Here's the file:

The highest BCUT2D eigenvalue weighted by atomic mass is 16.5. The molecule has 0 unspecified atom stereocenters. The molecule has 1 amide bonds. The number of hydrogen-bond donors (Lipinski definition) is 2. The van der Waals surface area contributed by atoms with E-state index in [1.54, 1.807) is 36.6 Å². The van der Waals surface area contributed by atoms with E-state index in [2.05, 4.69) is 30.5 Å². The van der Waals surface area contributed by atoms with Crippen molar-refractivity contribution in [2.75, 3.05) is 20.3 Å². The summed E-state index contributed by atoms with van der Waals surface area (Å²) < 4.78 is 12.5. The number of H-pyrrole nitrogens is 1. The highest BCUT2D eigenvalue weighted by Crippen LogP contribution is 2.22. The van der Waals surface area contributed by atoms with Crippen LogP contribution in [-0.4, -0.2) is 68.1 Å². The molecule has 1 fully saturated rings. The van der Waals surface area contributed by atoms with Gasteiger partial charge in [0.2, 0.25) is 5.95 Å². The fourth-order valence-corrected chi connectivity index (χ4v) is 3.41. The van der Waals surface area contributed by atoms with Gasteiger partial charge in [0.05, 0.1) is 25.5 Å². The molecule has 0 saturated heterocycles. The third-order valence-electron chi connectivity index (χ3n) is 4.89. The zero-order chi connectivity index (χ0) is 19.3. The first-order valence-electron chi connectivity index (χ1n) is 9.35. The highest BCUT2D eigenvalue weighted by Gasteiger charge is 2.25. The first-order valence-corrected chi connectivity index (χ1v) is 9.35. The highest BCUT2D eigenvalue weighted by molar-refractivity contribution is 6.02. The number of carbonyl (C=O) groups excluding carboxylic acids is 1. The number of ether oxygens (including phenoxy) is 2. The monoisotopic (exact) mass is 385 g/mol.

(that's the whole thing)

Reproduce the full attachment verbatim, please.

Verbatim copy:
The highest BCUT2D eigenvalue weighted by atomic mass is 16.5. The molecule has 0 unspecified atom stereocenters. The molecule has 1 amide bonds. The number of hydrogen-bond donors (Lipinski definition) is 2. The van der Waals surface area contributed by atoms with E-state index in [1.54, 1.807) is 36.6 Å². The van der Waals surface area contributed by atoms with E-state index in [2.05, 4.69) is 30.5 Å². The van der Waals surface area contributed by atoms with Crippen molar-refractivity contribution in [2.75, 3.05) is 20.3 Å². The summed E-state index contributed by atoms with van der Waals surface area (Å²) < 4.78 is 12.5. The number of H-pyrrole nitrogens is 1. The highest BCUT2D eigenvalue weighted by Crippen LogP contribution is 2.22. The van der Waals surface area contributed by atoms with Crippen LogP contribution in [-0.4, -0.2) is 68.1 Å². The molecule has 1 fully saturated rings. The van der Waals surface area contributed by atoms with Gasteiger partial charge in [0.2, 0.25) is 5.95 Å². The fourth-order valence-corrected chi connectivity index (χ4v) is 3.41. The van der Waals surface area contributed by atoms with Gasteiger partial charge in [0.05, 0.1) is 25.5 Å². The molecule has 0 saturated heterocycles. The third-order valence-electron chi connectivity index (χ3n) is 4.89. The zero-order chi connectivity index (χ0) is 19.3. The first-order valence-electron chi connectivity index (χ1n) is 9.35. The highest BCUT2D eigenvalue weighted by Gasteiger charge is 2.25. The first-order valence-corrected chi connectivity index (χ1v) is 9.35. The highest BCUT2D eigenvalue weighted by molar-refractivity contribution is 6.02. The number of carbonyl (C=O) groups excluding carboxylic acids is 1. The number of ether oxygens (including phenoxy) is 2. The monoisotopic (exact) mass is 385 g/mol.